Along the wide perimeter of the walls, still recognizable, opened no less than seven doors. Only of two we know the ancient denomination, but to the other has been ascribed a conventional name that express well their function and their placement in the general topography: Porta Marina Gate, Porta Ercolano Gate, Porta Vesuvio Gate, Porta di Nola Gate, Porta di Sarno Gate, Porta Nocera Gate and Porta di Stabia Gate. At the moment of the eruption the doors had lost their strategic or defensive role for let space to more wide and convenient doorway useful for commercial traffic and exaction of tribute. The eruption has crystallized them in a transformation that has never really happened
Porta Marina Gate is actually the most famous and frequented because from it is possible to enter in the archaeological area, but in the past it was not a very busy gate and so it was less monumental that others; but it gave rapid access to the civil and religious hearth of town: the Civil Forum.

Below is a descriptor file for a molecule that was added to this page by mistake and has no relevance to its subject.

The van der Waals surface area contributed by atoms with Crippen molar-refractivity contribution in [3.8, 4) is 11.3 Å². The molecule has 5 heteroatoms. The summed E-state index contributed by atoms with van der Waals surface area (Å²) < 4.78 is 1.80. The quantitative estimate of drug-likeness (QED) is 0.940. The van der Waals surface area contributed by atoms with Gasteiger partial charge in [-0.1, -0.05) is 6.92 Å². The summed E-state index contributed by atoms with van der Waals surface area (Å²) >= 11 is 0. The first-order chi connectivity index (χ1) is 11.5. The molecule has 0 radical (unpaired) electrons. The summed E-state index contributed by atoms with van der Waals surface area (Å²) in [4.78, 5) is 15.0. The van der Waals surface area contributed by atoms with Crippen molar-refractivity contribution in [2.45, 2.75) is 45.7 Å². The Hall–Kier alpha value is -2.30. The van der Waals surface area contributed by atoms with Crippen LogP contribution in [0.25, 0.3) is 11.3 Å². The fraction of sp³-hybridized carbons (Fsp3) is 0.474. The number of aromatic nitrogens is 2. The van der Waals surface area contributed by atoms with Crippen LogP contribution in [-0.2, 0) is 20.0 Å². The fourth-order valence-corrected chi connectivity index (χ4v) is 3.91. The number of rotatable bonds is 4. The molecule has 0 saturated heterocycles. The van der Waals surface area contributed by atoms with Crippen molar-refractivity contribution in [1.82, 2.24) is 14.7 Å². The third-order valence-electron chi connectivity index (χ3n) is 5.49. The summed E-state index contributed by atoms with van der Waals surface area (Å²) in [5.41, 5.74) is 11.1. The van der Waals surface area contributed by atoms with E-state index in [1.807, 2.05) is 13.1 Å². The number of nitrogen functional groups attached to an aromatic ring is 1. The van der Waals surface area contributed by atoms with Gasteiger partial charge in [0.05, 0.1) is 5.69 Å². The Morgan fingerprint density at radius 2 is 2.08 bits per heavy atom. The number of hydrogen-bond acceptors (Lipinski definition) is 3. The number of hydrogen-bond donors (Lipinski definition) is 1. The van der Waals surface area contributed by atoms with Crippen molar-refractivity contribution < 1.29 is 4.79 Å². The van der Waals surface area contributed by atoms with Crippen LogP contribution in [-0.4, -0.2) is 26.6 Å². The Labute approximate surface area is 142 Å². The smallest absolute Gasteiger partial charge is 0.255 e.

Porta Ercolano Gate (the ancient Porta Saliniensis or 'Door of Salt') opened to Vesuvius slopes, Ercolano and to all villas and suburb of neapolitan gulf. The structure and the stucco covering, so similar to a private building, make it one of the most “modern” gate of the area.
Porta Vesuvio Gate at the moment of eruption was in complete remaking; situated at the end of the principal way, it was burdened by commercial traffic. Between Porta Ercolano Gate and Porta Vesuvio Gate there are three of the most imposing tower of the defensive walls: particularly the Tower XI of Via di Mercurio, where is possible to have a wonderful view on the town and the valley.
Porta di Nola Gate belong to the pre-roman age and is the most monumental, it’s typically defensive.
Porta di Stabia Gate, at least, is the oldest; from it was possible to arrive directly to the harbour of Pompei, on Sarno river. The paving so worn-out certify the intense traffic on that way.